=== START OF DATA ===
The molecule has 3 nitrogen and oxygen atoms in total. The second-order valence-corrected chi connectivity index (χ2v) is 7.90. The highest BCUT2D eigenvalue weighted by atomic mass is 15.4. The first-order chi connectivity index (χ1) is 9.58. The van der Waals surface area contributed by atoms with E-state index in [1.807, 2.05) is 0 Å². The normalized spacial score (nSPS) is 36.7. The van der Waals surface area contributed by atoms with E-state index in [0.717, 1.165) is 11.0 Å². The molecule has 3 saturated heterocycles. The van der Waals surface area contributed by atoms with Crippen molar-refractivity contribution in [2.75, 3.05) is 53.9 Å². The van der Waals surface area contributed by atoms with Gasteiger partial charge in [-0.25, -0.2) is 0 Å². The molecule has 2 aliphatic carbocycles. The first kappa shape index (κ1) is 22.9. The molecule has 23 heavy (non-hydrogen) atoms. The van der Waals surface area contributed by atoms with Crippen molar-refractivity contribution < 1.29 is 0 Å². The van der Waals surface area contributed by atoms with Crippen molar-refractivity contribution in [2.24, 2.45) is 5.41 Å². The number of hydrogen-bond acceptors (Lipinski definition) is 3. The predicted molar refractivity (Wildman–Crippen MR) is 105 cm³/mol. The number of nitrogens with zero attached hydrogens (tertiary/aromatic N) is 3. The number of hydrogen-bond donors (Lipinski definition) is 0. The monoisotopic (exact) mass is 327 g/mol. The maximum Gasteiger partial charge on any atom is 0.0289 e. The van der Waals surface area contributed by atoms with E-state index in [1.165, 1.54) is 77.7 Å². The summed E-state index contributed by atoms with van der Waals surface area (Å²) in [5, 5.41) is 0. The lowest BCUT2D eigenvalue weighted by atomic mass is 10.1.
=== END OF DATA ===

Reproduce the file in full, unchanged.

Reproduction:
The molecule has 3 nitrogen and oxygen atoms in total. The second-order valence-corrected chi connectivity index (χ2v) is 7.90. The highest BCUT2D eigenvalue weighted by atomic mass is 15.4. The first-order chi connectivity index (χ1) is 9.58. The van der Waals surface area contributed by atoms with E-state index in [1.807, 2.05) is 0 Å². The normalized spacial score (nSPS) is 36.7. The van der Waals surface area contributed by atoms with E-state index in [0.717, 1.165) is 11.0 Å². The molecule has 3 saturated heterocycles. The van der Waals surface area contributed by atoms with Crippen molar-refractivity contribution in [2.75, 3.05) is 53.9 Å². The van der Waals surface area contributed by atoms with Gasteiger partial charge in [-0.25, -0.2) is 0 Å². The molecule has 2 aliphatic carbocycles. The first kappa shape index (κ1) is 22.9. The molecule has 23 heavy (non-hydrogen) atoms. The van der Waals surface area contributed by atoms with Crippen molar-refractivity contribution < 1.29 is 0 Å². The van der Waals surface area contributed by atoms with Crippen molar-refractivity contribution in [2.24, 2.45) is 5.41 Å². The number of hydrogen-bond acceptors (Lipinski definition) is 3. The predicted molar refractivity (Wildman–Crippen MR) is 105 cm³/mol. The number of nitrogens with zero attached hydrogens (tertiary/aromatic N) is 3. The number of hydrogen-bond donors (Lipinski definition) is 0. The monoisotopic (exact) mass is 327 g/mol. The maximum Gasteiger partial charge on any atom is 0.0289 e. The van der Waals surface area contributed by atoms with E-state index in [1.165, 1.54) is 77.7 Å². The summed E-state index contributed by atoms with van der Waals surface area (Å²) in [5, 5.41) is 0. The lowest BCUT2D eigenvalue weighted by atomic mass is 10.1.